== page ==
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Historically, the definition of the
University is inevitably dynamically changed by the theories, culture and
social perspectives of different times. The university in the 21st century has an
obvious tendency to much more flexible, integrated and most importantly, civic.
This paper firstly clarifies the definition of the university; then the
relationships between the university and the city are discussed. Thirdly, the
civic university in U.K and U.S are separately reviewed. Lastly, the trend of
the university—civic—is summarised and the future work on how to make high
density university in 21st century increasingly civic is proposed.
In recent years, many
Historically Black Colleges and Universities (HBCUs) have experienced a decline
in enrollment and prestige. Several leading scholars attribute this to societal
shifts that have challenged the historical mission of HBCUs. Higher education’s
current environment demands a transformation of how HBCU leadership is
administered if these institutions are to survive. Distributed leadership
focuses primarily on the process of leadership rather than the traditional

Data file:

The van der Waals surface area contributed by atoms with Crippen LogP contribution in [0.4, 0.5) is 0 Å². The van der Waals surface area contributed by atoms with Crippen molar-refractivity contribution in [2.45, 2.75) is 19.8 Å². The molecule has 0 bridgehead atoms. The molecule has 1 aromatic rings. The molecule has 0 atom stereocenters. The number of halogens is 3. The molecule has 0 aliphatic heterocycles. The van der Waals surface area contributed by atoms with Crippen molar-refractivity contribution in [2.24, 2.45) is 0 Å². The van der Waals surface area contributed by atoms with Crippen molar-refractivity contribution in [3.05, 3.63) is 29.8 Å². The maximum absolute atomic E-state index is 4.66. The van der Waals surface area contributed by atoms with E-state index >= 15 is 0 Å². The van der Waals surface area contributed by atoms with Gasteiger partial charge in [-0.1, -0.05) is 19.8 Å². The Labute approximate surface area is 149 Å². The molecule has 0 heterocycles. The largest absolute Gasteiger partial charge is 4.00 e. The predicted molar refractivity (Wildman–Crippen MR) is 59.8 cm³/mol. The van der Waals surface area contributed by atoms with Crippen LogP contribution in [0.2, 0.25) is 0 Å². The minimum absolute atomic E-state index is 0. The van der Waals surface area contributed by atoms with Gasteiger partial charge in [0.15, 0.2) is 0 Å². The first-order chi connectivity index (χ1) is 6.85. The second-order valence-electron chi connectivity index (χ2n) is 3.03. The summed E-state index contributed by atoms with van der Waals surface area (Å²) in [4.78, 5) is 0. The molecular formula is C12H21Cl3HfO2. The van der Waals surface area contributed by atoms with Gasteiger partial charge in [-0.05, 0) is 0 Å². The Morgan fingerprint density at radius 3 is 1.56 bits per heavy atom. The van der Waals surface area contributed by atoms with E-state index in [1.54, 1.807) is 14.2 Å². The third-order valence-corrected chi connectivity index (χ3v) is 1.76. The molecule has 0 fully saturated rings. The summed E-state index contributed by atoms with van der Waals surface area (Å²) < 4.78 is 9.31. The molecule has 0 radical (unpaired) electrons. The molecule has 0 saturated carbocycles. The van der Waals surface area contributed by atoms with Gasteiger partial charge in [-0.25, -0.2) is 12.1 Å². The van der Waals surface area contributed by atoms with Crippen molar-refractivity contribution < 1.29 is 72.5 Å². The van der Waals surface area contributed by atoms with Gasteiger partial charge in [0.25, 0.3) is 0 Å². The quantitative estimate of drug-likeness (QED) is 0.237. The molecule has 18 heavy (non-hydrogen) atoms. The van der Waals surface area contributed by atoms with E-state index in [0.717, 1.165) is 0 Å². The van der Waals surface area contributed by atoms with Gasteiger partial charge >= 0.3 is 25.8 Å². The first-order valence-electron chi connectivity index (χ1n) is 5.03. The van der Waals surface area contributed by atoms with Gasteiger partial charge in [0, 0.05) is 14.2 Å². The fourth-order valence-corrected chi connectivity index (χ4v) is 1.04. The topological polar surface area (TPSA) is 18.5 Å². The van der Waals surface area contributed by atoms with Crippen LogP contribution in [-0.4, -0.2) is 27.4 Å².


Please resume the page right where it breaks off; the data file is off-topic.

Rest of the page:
perspective of a single, dynamic leader at the top of a hierarchical chain, as
is typically experienced at most HBCUs. This paper will contend that
distributed leadership is an effective leadership strategy for the maintenance,
sustainability, and advancement of HBCUs.
This paper searches for another empirical
evidence supporting positive externalities from higher education. Using state-level
US data on agriculture and IT industries, we find that there are positive
spillover effects from more-knowledge intensive workers in the IT
industry to less-knowledge intensive workers in the agricultural
industry. According to our empirical findings, one well-educated IT worker
generates and contributes $11,000 to the agricultural industry, which implies that
the benefits of higher education are diffused from education beneficiaries to
the other member of society.